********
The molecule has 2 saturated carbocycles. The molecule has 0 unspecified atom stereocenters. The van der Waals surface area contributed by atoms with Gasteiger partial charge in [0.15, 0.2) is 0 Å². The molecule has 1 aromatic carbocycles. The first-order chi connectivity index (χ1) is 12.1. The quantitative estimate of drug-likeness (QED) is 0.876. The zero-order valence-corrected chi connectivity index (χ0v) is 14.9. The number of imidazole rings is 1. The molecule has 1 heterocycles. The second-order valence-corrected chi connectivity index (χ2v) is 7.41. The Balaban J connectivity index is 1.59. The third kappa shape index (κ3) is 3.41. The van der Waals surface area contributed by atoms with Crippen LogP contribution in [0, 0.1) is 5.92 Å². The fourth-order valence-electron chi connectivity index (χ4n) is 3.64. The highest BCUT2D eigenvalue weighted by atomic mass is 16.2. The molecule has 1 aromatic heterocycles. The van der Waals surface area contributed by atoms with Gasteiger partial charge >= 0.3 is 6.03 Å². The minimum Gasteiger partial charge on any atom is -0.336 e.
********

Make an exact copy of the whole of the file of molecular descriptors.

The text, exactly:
The molecule has 2 saturated carbocycles. The molecule has 0 unspecified atom stereocenters. The van der Waals surface area contributed by atoms with Gasteiger partial charge in [0.15, 0.2) is 0 Å². The molecule has 1 aromatic carbocycles. The first-order chi connectivity index (χ1) is 12.1. The quantitative estimate of drug-likeness (QED) is 0.876. The zero-order valence-corrected chi connectivity index (χ0v) is 14.9. The number of imidazole rings is 1. The molecule has 1 heterocycles. The second-order valence-corrected chi connectivity index (χ2v) is 7.41. The Balaban J connectivity index is 1.59. The third kappa shape index (κ3) is 3.41. The van der Waals surface area contributed by atoms with Crippen LogP contribution in [0, 0.1) is 5.92 Å². The fourth-order valence-electron chi connectivity index (χ4n) is 3.64. The highest BCUT2D eigenvalue weighted by atomic mass is 16.2. The molecule has 1 aromatic heterocycles. The van der Waals surface area contributed by atoms with Gasteiger partial charge >= 0.3 is 6.03 Å². The minimum Gasteiger partial charge on any atom is -0.336 e.